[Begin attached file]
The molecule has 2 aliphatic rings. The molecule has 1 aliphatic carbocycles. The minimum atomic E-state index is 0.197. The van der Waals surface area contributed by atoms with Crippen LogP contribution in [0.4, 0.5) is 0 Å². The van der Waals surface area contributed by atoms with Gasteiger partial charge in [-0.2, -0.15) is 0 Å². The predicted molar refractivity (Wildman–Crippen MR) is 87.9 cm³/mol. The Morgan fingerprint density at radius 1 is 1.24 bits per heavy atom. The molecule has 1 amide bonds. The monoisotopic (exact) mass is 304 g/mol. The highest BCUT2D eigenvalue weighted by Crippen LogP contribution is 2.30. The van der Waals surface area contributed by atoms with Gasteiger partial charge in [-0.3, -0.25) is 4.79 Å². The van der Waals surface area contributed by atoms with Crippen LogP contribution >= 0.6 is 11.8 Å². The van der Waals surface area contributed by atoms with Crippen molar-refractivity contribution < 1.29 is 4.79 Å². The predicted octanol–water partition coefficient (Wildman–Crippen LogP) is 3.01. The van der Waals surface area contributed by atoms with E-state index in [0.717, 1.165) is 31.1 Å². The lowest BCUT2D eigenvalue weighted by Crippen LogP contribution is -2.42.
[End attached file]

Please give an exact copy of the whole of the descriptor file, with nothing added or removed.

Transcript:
The molecule has 2 aliphatic rings. The molecule has 1 aliphatic carbocycles. The minimum atomic E-state index is 0.197. The van der Waals surface area contributed by atoms with Crippen LogP contribution in [0.4, 0.5) is 0 Å². The van der Waals surface area contributed by atoms with Gasteiger partial charge in [-0.2, -0.15) is 0 Å². The predicted molar refractivity (Wildman–Crippen MR) is 87.9 cm³/mol. The Morgan fingerprint density at radius 1 is 1.24 bits per heavy atom. The molecule has 1 amide bonds. The monoisotopic (exact) mass is 304 g/mol. The highest BCUT2D eigenvalue weighted by Crippen LogP contribution is 2.30. The van der Waals surface area contributed by atoms with Gasteiger partial charge in [-0.3, -0.25) is 4.79 Å². The van der Waals surface area contributed by atoms with Crippen LogP contribution >= 0.6 is 11.8 Å². The van der Waals surface area contributed by atoms with Crippen molar-refractivity contribution < 1.29 is 4.79 Å². The predicted octanol–water partition coefficient (Wildman–Crippen LogP) is 3.01. The van der Waals surface area contributed by atoms with E-state index in [0.717, 1.165) is 31.1 Å². The lowest BCUT2D eigenvalue weighted by Crippen LogP contribution is -2.42.